Monday, November 7, 2011

An Asterisk Deployment [Small-Office]

Last post was a very advanced topic, so before posting the part-II of that post I thought to post something with less complexity.

We've already covered Installing Linux, Asterisk, Setting up very basic IVR and making calls within one server's domain.

In this post we'll discuss a small to medium environment deployment of VoIP server. [See attached Image]. This sort of deployments - with a variation of ±( 10-20) end points - is not very common nor successful as we'll see the pros and cons.

Deployment Scenario


Feature such as customized IVR, Call recordings, CDR reports ,and restricted dialing are most demanded in addition to the core use of Internal PBX.


The advantages of deploying VoIP with above features are mainly :

-Relative afford-ability :
Equivalent Proprietary equipment with these features are far far far more expensive with typically Panasonic and Nortel topping the list. China Analogue PBXs are easily available too but they don't offer all the features and flexibility.

-Cost effectiveness:
Even if China made PBXs or Panasonic Hybrid equipment may be used in place but the expansion factor in these environments cost way much more than options available in VoIP. Consider buying a 16 or 24 port card only to accommodate two new users whereas in VoIP all you need is buy two IP phones at max or minimum install a free Softphone.

Isn't it nice to change IVR prompts or options according to products or even change voicemail greetings without engaging any technical guys or vendors of PBX! though they still call me but every time I do it on phone or by remote desktop sessions in minutes. Now the only cost is of a cell phone call at max. Complex IVR designing and techniques are not commonly required in such deployments but there are cases when client's total emphasis is on a great IVR and then anything else. Anyways customizability is definitely a major attraction.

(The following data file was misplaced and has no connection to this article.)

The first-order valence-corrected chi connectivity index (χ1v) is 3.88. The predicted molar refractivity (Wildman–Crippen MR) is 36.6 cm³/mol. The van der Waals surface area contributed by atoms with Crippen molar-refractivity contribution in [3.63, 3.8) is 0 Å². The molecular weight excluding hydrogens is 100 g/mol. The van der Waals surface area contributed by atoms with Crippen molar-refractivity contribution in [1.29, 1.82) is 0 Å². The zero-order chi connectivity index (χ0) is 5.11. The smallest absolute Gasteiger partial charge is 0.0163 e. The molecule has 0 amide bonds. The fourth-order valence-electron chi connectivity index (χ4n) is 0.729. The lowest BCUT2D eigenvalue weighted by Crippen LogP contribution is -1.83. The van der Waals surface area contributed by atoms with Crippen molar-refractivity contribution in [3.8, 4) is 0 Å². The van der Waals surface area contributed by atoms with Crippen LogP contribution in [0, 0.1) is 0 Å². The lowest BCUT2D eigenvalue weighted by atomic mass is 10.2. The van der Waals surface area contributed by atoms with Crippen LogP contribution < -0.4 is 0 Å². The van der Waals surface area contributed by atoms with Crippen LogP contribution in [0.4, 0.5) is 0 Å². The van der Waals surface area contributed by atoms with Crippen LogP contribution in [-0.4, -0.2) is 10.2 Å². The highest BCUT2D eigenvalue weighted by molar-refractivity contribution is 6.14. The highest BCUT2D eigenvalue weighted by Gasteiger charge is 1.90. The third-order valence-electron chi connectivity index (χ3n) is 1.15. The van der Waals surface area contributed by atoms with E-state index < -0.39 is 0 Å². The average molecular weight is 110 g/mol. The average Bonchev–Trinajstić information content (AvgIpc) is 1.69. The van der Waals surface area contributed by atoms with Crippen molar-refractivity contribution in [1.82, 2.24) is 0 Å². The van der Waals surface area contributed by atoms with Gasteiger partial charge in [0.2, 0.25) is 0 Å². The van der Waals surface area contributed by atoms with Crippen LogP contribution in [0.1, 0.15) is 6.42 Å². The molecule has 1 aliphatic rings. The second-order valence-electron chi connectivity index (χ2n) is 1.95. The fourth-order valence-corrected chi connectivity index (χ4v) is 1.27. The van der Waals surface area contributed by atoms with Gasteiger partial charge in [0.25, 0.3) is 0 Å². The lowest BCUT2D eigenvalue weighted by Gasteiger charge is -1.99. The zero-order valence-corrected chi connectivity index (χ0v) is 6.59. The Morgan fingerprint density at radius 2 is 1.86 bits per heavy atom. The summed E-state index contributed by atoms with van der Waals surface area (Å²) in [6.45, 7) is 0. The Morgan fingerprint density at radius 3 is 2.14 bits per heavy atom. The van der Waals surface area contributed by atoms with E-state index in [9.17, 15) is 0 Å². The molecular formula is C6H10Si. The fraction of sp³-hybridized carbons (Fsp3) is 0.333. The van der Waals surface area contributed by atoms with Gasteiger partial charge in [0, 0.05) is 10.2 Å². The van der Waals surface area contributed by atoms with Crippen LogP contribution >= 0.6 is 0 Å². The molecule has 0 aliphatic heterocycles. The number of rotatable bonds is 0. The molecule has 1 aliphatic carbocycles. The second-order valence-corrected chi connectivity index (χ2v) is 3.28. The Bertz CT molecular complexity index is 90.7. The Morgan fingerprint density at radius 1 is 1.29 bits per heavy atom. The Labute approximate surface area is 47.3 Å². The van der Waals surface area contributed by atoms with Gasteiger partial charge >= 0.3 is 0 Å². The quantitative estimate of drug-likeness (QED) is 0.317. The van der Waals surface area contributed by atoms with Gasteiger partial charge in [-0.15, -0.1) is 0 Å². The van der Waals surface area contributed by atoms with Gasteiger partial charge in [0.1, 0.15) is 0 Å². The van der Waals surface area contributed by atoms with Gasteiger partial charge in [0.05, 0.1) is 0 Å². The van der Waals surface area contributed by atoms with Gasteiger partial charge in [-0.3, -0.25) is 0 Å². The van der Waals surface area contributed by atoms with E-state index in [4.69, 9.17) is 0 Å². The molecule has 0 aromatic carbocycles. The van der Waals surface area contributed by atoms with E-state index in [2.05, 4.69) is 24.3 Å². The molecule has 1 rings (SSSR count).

These are all the advantages of using OpenSource VoIP: The Big question is , are there any disadvantages of using VoIP in this scheme? My answer is YES, But these are all because of environment and people using it. So what are these?


-Multiple Single Point of Failures:

Since this type of deployments are majory based on cost effective factor with maximum cost cutting possible so they forget the factor of SPOF. As we can see that mostly they are using single unmanaged LAN switch which is often in everyone's reach and the network often experiences downtime, which brings down VoIP as well. Poor equipment handling is mostly the cause. I remember BAO JEE "If it can fail, it WILL fail" no matter how !! Single cable to Server, DSL modem and ATA (Analogue Telephony Adapter) with single power cable each, one Server, one FXO (Foreign eXchange Office) card are all Big Players in this area.

-Complex Management:
Since these environments are not mostly well educated and IT guys so you'll mostly hear 'em complain that it is complex to manage, and they can't or don't want to afford an IT specialist to handle this all.

-Call quality issues:
This is the most crucial part of, not just this but all, VoIP. Call quality in VoIP is major depending upon the underlying network equipment. Users want to download latest HD movies along with a perfect quality Call on the same network within the same bandwidth pipe. Also since the client is inclined towards poor call quality on VoIP so any issues with far end cell phone/network belong to 100% VoIP services now !! if PSTN lines are down - its all VoIP !!.

Those were some major disadvantages, some other like external dependencies, security, and maintenance cost are also in the list.

In continuation of this post I'll try come up with medium-large scale deployments as per my experience.


  1. Hi, i like your blog very much. What do you use to draw your diagrams. Kindly enlighten me i'm very interesred?

    1. I use Microsoft Visio 2013 or newer once with a Microsoft professional template and a background of my choice.